Commercial BankruptcyIf you feel like declaring commercial bankruptcy is your business’ only viable financial solution, you may wonder if you will be held personally responsible for the debts your business incurred. Before you panic, keep in mind that whether or not this will occur depends on how your business was formed and its structure.

Sole Proprietorship

Sole proprietorships exist when there is only one owner who has not set up a specific business entity. If you run a sole proprietorship, this basically means that you and your business are legally inseparable. As a result, you will likely be held liable for any debts your business incurred while filing for commercial bankruptcy.


If you run a partnership, meaning that you and another person own your company, you could be liable for your company’s debts depending on what type of partnership you are in. For example, if you and your partner formed a general partnership, both you and your partner will both likely be considered equally liable for the debts of your business.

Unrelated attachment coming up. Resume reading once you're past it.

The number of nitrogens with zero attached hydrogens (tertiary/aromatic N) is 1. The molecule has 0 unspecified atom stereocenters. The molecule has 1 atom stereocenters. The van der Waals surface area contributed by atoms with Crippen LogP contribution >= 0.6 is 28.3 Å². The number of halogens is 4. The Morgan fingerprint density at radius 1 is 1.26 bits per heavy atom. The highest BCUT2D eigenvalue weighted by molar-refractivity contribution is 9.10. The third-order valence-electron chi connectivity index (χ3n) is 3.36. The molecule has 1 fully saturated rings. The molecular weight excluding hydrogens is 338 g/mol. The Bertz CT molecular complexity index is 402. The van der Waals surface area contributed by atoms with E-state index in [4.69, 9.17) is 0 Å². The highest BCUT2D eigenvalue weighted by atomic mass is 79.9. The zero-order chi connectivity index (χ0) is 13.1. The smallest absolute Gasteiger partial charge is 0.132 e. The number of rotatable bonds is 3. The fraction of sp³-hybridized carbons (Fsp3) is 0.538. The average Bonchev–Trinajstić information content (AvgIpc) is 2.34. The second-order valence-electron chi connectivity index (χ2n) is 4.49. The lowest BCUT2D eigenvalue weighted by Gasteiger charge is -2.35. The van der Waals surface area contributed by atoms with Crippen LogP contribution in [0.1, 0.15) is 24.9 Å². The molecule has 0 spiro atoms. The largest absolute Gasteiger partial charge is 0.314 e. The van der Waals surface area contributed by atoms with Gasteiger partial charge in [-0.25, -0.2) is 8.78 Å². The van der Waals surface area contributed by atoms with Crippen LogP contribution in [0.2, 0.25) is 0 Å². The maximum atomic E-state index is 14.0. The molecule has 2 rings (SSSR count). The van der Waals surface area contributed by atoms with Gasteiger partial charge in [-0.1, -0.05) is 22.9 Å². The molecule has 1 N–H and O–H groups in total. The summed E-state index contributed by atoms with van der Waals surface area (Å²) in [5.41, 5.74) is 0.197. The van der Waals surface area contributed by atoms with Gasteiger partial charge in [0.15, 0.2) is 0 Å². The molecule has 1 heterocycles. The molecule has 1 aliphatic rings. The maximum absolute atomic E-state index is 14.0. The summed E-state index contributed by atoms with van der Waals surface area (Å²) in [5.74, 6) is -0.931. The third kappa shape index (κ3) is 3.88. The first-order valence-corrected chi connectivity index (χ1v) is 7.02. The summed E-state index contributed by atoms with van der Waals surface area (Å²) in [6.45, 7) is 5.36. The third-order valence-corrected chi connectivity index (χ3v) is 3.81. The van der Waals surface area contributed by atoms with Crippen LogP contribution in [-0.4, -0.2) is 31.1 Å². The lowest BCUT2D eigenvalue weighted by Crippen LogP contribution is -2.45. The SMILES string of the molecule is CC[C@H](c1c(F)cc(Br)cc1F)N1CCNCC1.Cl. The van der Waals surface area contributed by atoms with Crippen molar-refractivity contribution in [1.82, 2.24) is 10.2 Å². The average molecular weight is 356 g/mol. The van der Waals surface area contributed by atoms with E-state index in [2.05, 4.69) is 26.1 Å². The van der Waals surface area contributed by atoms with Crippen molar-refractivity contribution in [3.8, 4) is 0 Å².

Comparatively, if your business is a limited partnership, only the general partner will be held responsible for the debts of the business. This means that if you are the limited partner, your creditors will be unable to go after your personal assets.

If you would like to know more about personal liability during the commercial bankruptcy process, please reach out to us at Morgan & Partners Inc. We will do everything we can to help your business rise above the financial difficulties it’s experiencing and to help you ensure a profitable future.